Almost nine-out-of-ten Windows operating system vulnerabilities could have been mitigated by removing the admin rights, according to a report released by security firm Avecto. Released on Thursday, the security report mentions that about 85 percent of critical Windows flaws could’ve been stopped before they entered your PC and affected the system files. The firm has compared the annual trends and reported 52% rise in the number of vulnerabilities reported.
The 2015 report explores the vulnerabilities affecting Windows, Office, Windows Server, Internet Explorer, and more. The trends observed are:
- 85% of all Critical vulnerabilities documented in the report can be mitigated by removing admin rights
- 99.5% of all vulnerabilities reported in Internet Explorer in 2015 could be mitigated by removing admin rights
- 82% of all vulnerabilities affecting Microsoft Office in 2015 could be mitigated by removing admin rights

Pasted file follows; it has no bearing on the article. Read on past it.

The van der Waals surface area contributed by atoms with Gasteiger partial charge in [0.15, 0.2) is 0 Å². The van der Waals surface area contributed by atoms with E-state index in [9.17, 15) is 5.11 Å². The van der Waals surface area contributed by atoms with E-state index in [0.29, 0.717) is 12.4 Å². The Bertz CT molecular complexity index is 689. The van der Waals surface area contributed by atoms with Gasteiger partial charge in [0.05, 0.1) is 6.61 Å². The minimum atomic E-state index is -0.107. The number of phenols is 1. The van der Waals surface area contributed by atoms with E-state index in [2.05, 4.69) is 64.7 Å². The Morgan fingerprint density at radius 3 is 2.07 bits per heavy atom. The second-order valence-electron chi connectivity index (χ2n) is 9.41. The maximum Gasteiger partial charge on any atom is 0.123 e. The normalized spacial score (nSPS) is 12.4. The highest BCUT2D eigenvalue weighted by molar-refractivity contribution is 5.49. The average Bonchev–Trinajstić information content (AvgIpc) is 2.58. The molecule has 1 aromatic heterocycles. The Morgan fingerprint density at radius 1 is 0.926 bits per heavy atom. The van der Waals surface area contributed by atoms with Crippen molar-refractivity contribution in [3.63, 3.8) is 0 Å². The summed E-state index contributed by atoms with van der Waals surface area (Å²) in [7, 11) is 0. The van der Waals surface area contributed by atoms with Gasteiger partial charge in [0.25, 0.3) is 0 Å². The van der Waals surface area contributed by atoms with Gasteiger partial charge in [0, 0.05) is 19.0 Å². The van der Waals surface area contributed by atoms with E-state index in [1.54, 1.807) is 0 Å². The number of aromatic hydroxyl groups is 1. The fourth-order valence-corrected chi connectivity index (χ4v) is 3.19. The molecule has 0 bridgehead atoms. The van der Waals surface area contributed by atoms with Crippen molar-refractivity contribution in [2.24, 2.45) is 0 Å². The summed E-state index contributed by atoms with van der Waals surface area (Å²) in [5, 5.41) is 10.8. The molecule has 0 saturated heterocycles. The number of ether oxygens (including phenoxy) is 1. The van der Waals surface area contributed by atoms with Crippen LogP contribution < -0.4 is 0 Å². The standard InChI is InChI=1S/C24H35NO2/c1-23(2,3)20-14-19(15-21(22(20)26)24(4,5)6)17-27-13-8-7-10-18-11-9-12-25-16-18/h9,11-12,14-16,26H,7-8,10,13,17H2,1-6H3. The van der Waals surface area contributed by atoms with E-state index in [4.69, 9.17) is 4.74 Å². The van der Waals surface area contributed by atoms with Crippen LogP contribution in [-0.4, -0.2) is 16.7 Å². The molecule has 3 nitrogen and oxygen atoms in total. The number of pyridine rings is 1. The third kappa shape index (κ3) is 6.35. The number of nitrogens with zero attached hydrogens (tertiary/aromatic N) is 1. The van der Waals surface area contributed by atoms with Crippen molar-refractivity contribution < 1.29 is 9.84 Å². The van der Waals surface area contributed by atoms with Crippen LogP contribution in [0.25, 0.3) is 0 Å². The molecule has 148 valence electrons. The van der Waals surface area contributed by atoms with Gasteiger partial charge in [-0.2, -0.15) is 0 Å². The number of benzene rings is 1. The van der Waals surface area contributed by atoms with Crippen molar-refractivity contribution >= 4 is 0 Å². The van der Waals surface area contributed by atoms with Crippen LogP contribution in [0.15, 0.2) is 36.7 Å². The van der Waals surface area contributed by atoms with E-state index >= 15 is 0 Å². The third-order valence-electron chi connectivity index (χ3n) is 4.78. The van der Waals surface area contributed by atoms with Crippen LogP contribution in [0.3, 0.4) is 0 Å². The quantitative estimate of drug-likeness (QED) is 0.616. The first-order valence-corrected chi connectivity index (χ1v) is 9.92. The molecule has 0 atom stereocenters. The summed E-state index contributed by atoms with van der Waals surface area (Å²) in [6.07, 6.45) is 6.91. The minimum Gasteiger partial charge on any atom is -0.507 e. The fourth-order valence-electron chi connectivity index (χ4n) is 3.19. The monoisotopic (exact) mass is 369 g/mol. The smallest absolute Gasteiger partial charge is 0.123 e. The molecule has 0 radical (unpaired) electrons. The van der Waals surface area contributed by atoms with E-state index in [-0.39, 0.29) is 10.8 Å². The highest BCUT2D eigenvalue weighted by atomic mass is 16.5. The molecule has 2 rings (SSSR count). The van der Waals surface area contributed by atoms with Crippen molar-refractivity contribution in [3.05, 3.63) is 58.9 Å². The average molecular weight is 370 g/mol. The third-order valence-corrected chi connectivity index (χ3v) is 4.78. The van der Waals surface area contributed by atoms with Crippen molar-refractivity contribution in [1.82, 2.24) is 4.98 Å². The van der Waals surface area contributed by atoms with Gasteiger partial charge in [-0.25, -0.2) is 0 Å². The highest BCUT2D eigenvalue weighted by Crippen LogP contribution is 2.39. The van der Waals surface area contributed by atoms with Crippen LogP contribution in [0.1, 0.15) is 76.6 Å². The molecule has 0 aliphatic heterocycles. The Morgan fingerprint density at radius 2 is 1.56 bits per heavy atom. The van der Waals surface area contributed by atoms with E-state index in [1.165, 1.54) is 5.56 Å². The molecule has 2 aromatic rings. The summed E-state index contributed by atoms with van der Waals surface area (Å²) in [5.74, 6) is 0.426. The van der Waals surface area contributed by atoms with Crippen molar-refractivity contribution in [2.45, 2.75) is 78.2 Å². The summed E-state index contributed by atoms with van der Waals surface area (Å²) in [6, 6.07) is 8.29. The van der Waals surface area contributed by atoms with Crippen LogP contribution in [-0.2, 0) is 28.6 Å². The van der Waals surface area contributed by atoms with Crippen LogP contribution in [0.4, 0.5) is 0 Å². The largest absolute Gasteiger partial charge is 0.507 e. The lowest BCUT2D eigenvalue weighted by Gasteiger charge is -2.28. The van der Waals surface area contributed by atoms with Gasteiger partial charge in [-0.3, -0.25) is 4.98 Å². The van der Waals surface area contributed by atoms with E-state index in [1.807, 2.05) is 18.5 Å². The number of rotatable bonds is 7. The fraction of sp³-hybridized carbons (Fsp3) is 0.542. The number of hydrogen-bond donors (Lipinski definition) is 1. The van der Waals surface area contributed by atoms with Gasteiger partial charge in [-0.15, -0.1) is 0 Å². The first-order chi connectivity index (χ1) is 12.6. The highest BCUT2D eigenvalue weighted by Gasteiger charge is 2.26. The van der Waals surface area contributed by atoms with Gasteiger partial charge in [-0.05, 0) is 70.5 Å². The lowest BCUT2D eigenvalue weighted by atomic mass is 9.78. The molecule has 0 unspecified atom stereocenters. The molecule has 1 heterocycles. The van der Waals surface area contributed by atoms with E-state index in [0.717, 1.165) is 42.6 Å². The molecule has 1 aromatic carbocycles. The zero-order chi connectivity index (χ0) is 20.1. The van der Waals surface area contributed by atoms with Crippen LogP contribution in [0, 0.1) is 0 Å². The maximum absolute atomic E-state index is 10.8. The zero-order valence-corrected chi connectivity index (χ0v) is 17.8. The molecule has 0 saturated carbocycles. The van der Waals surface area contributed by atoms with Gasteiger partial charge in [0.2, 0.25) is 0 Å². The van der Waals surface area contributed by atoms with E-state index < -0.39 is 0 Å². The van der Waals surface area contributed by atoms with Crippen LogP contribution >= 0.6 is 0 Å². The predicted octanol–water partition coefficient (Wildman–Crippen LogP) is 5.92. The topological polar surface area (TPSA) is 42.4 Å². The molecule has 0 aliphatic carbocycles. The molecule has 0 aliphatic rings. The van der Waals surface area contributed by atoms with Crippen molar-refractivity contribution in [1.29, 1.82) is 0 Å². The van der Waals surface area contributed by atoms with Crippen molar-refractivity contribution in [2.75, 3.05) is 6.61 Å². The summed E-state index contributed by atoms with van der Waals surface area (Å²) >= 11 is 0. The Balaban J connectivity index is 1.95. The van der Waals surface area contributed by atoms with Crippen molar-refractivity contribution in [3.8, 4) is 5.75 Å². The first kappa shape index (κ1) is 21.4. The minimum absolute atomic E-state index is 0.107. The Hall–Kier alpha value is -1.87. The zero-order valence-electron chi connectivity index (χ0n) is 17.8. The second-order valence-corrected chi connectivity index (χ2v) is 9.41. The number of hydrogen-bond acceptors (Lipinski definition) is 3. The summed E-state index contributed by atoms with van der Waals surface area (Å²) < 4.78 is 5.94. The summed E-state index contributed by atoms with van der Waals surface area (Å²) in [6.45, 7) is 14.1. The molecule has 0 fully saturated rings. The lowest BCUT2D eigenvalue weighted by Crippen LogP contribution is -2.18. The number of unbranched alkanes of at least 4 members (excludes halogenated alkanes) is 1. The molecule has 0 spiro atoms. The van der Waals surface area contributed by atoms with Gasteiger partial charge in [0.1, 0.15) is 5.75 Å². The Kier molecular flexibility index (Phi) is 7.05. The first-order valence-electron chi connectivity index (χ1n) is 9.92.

As many people don’t know the meaning of administrator accounts, they are very common in household PCs. These accounts give the user an access to everything and the same privileges are invaded by a malware that strikes your system. So, a hacker can access your private data and modify Windows system files. Due to the same reason, many businesses tend to provide lower permissions to their users to mitigate the malware risks.
In its report, the company also scanned the entire vulnerability patch in Microsoft’s monthly security updates and saw the impact of these flaws on systems with fewer rights. The firm came to a conclusion that about 63 percent of the entire batch of vulnerabilities could be mitigated if user rights are toned down.
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